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Marine viruses and their biogeochemical and ecological effects

Abstract

Viruses are the most common biological agents in the sea, typically numbering ten billion per litre. They probably infect all organisms, can undergo rapid decay and replenishment, and influence many biogeochemical and ecological processes, including nutrient cycling, system respiration, particle size-distributions and sinking rates, bacterial and algal biodiversity and species distributions, algal bloom control, dimethyl sulphide formation and genetic transfer. Newly developed fluorescence and molecular techniques leave the field poised to make significant advances towards evaluating and quantifying such effects.

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Figure 1: Fluorescence imaging of marine viruses.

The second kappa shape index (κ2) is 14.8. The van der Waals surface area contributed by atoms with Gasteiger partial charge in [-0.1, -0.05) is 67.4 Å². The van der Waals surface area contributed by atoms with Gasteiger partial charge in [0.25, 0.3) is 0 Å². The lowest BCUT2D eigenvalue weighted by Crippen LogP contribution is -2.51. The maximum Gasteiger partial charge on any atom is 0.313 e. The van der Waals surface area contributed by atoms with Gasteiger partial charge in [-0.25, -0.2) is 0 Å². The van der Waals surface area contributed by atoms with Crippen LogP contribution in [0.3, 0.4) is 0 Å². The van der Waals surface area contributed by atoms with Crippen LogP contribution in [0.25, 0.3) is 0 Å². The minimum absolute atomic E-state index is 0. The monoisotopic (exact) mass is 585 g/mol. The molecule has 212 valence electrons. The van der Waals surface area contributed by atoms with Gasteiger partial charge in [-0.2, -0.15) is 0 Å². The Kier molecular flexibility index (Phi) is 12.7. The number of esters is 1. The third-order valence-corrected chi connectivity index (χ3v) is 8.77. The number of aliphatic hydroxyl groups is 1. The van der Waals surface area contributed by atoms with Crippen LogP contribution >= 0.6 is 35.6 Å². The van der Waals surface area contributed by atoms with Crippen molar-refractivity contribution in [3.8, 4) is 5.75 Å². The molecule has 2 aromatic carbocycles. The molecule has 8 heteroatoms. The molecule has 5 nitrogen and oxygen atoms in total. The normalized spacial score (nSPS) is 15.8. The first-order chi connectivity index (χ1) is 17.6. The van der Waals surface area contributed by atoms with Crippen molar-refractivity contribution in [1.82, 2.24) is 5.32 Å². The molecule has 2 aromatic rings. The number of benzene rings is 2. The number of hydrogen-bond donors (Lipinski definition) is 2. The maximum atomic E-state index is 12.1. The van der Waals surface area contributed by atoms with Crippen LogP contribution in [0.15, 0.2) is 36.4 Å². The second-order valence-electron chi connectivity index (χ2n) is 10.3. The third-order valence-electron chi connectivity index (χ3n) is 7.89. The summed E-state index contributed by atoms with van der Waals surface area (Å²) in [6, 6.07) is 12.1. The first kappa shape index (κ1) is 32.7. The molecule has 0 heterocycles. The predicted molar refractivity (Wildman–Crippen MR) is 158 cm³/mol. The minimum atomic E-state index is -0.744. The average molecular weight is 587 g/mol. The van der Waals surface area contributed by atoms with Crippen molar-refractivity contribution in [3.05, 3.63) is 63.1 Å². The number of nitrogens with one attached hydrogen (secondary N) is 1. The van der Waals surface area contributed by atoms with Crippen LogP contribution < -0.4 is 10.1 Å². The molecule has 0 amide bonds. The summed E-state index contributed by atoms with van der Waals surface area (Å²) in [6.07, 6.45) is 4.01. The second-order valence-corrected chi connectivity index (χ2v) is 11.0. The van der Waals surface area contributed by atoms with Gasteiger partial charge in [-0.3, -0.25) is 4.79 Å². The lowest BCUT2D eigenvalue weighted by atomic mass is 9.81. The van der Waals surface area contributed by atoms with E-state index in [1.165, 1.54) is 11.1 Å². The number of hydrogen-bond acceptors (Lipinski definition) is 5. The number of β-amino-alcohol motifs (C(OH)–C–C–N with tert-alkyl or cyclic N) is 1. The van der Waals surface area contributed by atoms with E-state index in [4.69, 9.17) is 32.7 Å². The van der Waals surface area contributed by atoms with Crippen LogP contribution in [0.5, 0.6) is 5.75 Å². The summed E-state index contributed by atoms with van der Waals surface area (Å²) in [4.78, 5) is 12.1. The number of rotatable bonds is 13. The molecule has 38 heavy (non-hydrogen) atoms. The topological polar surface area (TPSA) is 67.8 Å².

Figure 2: The planktonic viral loop.
Figure 3: Modelling viral effects on carbon flow.

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Acknowledgements

I thank several individuals who have discussed the broad array of virus-related processes with me over the years and shared unpublished data, including F. Azam, L. Proctor, G. Bratbak, J. Paul, C. Suttle, R. Noble, F. Thingstad, G. Steward and R. Kiene. D. Comeau, B. Bohannan and D. Bird provided useful comments on the manuscript. This work was supported by the NSF and a USC Sea Grant.

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Fuhrman, J. Marine viruses and their biogeochemical and ecological effects. Nature 399, 541–548 (1999). https://doi.org/10.1038/21119

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